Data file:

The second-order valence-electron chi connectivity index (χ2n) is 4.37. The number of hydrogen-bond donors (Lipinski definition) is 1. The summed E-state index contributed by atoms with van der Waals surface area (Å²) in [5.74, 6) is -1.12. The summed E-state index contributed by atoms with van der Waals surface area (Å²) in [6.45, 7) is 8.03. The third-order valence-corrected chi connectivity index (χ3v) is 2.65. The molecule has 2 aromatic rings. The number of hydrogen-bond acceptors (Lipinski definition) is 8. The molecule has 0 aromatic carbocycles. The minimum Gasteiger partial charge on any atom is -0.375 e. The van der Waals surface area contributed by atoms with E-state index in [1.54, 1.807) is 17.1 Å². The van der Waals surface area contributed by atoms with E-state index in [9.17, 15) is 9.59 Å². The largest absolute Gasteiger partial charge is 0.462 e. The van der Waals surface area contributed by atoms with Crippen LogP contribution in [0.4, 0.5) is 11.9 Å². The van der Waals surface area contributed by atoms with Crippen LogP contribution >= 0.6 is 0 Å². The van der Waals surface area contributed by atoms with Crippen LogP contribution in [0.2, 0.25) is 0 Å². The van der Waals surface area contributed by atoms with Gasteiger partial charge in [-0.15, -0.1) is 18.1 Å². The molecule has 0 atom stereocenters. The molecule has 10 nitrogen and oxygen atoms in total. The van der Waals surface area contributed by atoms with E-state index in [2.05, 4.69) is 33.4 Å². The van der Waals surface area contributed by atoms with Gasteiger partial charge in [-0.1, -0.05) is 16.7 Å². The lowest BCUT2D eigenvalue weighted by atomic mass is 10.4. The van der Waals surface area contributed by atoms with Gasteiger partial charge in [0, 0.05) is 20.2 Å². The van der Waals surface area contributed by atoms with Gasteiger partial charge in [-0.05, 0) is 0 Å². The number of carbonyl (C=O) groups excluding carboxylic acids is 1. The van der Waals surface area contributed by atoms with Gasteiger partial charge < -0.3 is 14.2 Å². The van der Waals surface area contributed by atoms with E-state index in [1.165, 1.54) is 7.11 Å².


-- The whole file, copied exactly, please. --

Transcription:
The second-order valence-electron chi connectivity index (χ2n) is 4.37. The number of hydrogen-bond donors (Lipinski definition) is 1. The summed E-state index contributed by atoms with van der Waals surface area (Å²) in [5.74, 6) is -1.12. The summed E-state index contributed by atoms with van der Waals surface area (Å²) in [6.45, 7) is 8.03. The third-order valence-corrected chi connectivity index (χ3v) is 2.65. The molecule has 2 aromatic rings. The number of hydrogen-bond acceptors (Lipinski definition) is 8. The molecule has 0 aromatic carbocycles. The minimum Gasteiger partial charge on any atom is -0.375 e. The van der Waals surface area contributed by atoms with E-state index in [1.54, 1.807) is 17.1 Å². The van der Waals surface area contributed by atoms with E-state index in [9.17, 15) is 9.59 Å². The largest absolute Gasteiger partial charge is 0.462 e. The van der Waals surface area contributed by atoms with Crippen LogP contribution in [0.4, 0.5) is 11.9 Å². The van der Waals surface area contributed by atoms with Crippen LogP contribution >= 0.6 is 0 Å². The van der Waals surface area contributed by atoms with Crippen LogP contribution in [0.2, 0.25) is 0 Å². The van der Waals surface area contributed by atoms with Gasteiger partial charge in [-0.15, -0.1) is 18.1 Å². The molecule has 0 atom stereocenters. The molecule has 10 nitrogen and oxygen atoms in total. The van der Waals surface area contributed by atoms with E-state index in [2.05, 4.69) is 33.4 Å². The van der Waals surface area contributed by atoms with Gasteiger partial charge in [-0.1, -0.05) is 16.7 Å². The lowest BCUT2D eigenvalue weighted by atomic mass is 10.4. The van der Waals surface area contributed by atoms with Gasteiger partial charge in [0, 0.05) is 20.2 Å². The van der Waals surface area contributed by atoms with Gasteiger partial charge in [-0.05, 0) is 0 Å². The number of carbonyl (C=O) groups excluding carboxylic acids is 1. The van der Waals surface area contributed by atoms with Gasteiger partial charge < -0.3 is 14.2 Å². The van der Waals surface area contributed by atoms with E-state index in [1.165, 1.54) is 7.11 Å².